­Factors released from the endothelium have a potent effect on blood clotting potential (figure 7.4, #3). In fact, some of the same vasodilatory ­factors, notably NO and PGI2, that cause relaxation of under­lying smooth muscle are also released into the bloodstream where they have an inhibitory effect on platelet aggregation, making a clot formation less likely. Thus, the release of ­these ­factors has the simultaneous and mutually reinforcing effect of increasing blood flow and maintaining blood fluidity. In fact, the endothelium is one of the only surfaces, ­either natu­ral or synthetic, that can maintain blood in its fluid state during prolonged contact. This ability is due to the presence of heparin sulfate proteoglycan molecules on the surface of endothelial cells (Libby, 2005). ­Under certain circumstances, namely vascular injury, endothelium also secretes von Willebrand ­factor (vWF), which is produced in specialized organelles called Weibel-­Palade bodies. Von Willebrand ­factor promotes platelet adhesion and plays a role in the coagulatory cascade. Thus, the endothelium plays a critical role in maintaining blood fluidity and fostering clot formation. The role of the endothelium in maintaining homeostatic balance is discussed fully in chapter 8.

The endothelium is also essential in the inflammatory and immune defense against pathogens (figure 7.4, #4). In response to injury or invasion, venular endothelium produces adhesion molecules that cause circulating leukocytes to be attached to the endothelium. Several adhesion molecules are involved in causing a leukocyte to adhere to the endothelium. P-­selectin, which is released from Weibel-­Palade bodies, and E-­selectin cause a loose bond between the leukocyte and the endothelium. Intracellular adhesion molecules (ICAMs) and vascular adhesion molecules (VCAMs) then cause a tighter bonding of the leukocyte and endothelium. Fi­nally, the leukocyte begins to move into the intracellular junction; it then moves into the tissue through the pro­cess of diapedesis. The final step is dependent on platelet–­endothelial cell adhesion molecules (PECAM). Venular endothelium can also produce large endothelial gaps that allow for increased delivery of immunoglobulins (antibodies) to the tissue to provide an immune response in response to infection. Plasma also passes through ­these endothelial gaps, leading to the swelling that characterizes inflammation.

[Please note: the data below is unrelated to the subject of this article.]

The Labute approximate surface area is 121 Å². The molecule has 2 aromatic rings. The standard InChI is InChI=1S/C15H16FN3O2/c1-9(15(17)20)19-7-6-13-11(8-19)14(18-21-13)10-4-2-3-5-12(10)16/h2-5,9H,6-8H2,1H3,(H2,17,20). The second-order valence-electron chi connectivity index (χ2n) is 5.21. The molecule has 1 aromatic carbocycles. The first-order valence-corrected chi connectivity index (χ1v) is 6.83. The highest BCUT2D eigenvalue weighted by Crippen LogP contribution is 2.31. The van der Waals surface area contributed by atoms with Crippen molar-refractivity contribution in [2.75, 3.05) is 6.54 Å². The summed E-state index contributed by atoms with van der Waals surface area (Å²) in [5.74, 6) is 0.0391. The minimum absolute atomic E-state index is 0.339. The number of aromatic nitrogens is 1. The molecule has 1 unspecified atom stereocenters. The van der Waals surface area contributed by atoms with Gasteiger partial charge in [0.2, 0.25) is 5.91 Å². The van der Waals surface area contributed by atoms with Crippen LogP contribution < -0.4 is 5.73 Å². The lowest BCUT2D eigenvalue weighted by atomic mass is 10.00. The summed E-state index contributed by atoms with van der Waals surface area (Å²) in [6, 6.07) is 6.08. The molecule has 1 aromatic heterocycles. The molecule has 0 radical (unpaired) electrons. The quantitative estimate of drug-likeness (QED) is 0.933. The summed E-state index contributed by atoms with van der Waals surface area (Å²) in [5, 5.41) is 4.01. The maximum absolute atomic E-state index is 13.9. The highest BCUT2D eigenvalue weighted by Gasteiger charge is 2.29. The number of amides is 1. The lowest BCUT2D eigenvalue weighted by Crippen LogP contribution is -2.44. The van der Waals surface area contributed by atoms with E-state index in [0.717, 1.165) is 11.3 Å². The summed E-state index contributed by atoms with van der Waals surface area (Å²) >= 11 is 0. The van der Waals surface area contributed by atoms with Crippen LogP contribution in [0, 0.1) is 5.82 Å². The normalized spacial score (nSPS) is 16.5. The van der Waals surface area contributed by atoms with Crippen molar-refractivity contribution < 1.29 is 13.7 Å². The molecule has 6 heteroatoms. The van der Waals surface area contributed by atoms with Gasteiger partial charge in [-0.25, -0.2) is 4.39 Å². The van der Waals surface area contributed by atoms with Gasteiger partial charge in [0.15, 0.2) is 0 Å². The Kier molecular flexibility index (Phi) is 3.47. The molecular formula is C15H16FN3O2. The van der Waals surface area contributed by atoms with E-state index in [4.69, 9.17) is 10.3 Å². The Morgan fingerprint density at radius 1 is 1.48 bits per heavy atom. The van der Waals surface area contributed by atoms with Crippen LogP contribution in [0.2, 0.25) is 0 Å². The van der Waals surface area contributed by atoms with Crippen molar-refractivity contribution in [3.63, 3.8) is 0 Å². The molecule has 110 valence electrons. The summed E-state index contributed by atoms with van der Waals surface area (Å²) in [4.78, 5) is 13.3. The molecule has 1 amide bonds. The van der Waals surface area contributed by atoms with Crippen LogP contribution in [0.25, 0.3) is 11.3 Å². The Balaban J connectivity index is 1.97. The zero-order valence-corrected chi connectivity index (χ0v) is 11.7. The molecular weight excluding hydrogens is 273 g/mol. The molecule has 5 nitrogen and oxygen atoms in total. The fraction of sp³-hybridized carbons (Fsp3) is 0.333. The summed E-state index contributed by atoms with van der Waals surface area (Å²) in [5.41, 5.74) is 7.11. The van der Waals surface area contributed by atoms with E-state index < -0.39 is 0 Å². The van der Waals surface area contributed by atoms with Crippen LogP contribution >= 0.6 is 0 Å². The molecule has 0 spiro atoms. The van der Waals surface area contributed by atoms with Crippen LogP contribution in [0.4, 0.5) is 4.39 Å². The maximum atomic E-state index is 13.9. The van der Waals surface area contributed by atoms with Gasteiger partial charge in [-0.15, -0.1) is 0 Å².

The endothelium plays a critical role in the development of new vessel formation, termed angiogenesis (figure 7.4, #5). Capillary sprouting initiates all new blood vessels. Endothelial cells can be stimulated to divide rapidly when ­there is a need for new vessel formation (for growth or repair or to support new tissue). New vessel formation begins with the breakdown of the basal lamina and the sprouting of the endothelium from the side of a capillary or venule. The cell extensions put out by the endothelium, called pseudopodia, grow ­toward the stimulus for new blood supply. ­These pseudopodia are enlarged by cytoplasmic growth ­until they divide into ­daughter cells. Vacuoles then digest material within the new ­daughter cells. Eventually the vacuoles of the ­daughter cells fuse, resulting in a new lumen. The entire pro­cess continues ­until the new sprout encounters another capillary to connect to.

Case Study

COVID-19 and the Vascular Endothelium
Sonya is a 36-­year-­old female who enjoys hiking with her ­family but does not engage in regular programmed fitness training. She has a BMI of 32 and a resting BP of 126/88 mmHg. Despite trying to practice social distancing as recommended, Sonya developed respiratory symptoms and ­later tested positive for COVID-19. Sonya’s doctor advised her that her recovery would include allowing time for the lungs and vascular endothelium to heal. Sonya knew that the lungs ­were affected by COVID-19 but was surprised to hear about the vascular endothelium.


  1. How does the SARS-­CoV-2 virus affect the endothelium?
  2. What are the consequences of endothelial disruption with COVID-19?
More Excerpts From Advanced Cardiovascular Exercise Physiology 2nd Edition